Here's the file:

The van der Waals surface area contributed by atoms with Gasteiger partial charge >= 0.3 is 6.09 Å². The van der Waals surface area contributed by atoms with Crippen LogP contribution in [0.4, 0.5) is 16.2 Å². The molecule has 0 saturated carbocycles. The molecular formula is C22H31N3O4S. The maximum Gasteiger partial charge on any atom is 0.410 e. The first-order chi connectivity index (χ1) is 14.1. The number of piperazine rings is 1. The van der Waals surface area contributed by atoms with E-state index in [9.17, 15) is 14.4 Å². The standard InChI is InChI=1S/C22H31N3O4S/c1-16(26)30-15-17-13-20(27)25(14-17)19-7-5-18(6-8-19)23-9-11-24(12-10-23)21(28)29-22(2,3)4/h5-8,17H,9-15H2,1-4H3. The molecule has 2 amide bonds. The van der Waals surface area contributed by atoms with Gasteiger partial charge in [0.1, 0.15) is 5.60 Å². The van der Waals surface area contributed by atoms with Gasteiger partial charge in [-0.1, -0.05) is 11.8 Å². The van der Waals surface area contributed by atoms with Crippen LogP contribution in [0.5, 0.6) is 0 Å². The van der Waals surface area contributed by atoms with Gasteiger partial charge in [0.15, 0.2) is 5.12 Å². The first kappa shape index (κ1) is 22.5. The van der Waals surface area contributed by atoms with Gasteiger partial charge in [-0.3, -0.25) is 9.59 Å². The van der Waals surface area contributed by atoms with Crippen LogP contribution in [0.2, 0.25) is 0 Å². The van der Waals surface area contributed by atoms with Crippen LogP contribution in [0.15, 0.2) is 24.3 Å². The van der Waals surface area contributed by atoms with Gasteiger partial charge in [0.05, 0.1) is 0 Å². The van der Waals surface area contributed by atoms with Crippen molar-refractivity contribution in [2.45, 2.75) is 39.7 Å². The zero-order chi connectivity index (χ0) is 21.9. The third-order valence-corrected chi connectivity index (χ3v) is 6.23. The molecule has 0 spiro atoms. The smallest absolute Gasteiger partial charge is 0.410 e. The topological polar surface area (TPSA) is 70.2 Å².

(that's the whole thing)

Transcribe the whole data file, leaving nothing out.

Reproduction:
The van der Waals surface area contributed by atoms with Gasteiger partial charge >= 0.3 is 6.09 Å². The van der Waals surface area contributed by atoms with Crippen LogP contribution in [0.4, 0.5) is 16.2 Å². The molecule has 0 saturated carbocycles. The molecular formula is C22H31N3O4S. The maximum Gasteiger partial charge on any atom is 0.410 e. The first-order chi connectivity index (χ1) is 14.1. The number of piperazine rings is 1. The van der Waals surface area contributed by atoms with E-state index in [9.17, 15) is 14.4 Å². The standard InChI is InChI=1S/C22H31N3O4S/c1-16(26)30-15-17-13-20(27)25(14-17)19-7-5-18(6-8-19)23-9-11-24(12-10-23)21(28)29-22(2,3)4/h5-8,17H,9-15H2,1-4H3. The molecule has 2 amide bonds. The van der Waals surface area contributed by atoms with Gasteiger partial charge in [0.1, 0.15) is 5.60 Å². The van der Waals surface area contributed by atoms with Gasteiger partial charge in [-0.1, -0.05) is 11.8 Å². The van der Waals surface area contributed by atoms with Crippen LogP contribution in [0.5, 0.6) is 0 Å². The van der Waals surface area contributed by atoms with Gasteiger partial charge in [0.15, 0.2) is 5.12 Å². The first kappa shape index (κ1) is 22.5. The van der Waals surface area contributed by atoms with Gasteiger partial charge in [-0.3, -0.25) is 9.59 Å². The van der Waals surface area contributed by atoms with Crippen LogP contribution in [0.2, 0.25) is 0 Å². The van der Waals surface area contributed by atoms with Crippen LogP contribution in [0.15, 0.2) is 24.3 Å². The van der Waals surface area contributed by atoms with Gasteiger partial charge in [0.05, 0.1) is 0 Å². The van der Waals surface area contributed by atoms with Crippen molar-refractivity contribution in [2.45, 2.75) is 39.7 Å². The zero-order chi connectivity index (χ0) is 21.9. The third-order valence-corrected chi connectivity index (χ3v) is 6.23. The molecule has 0 spiro atoms. The smallest absolute Gasteiger partial charge is 0.410 e. The topological polar surface area (TPSA) is 70.2 Å².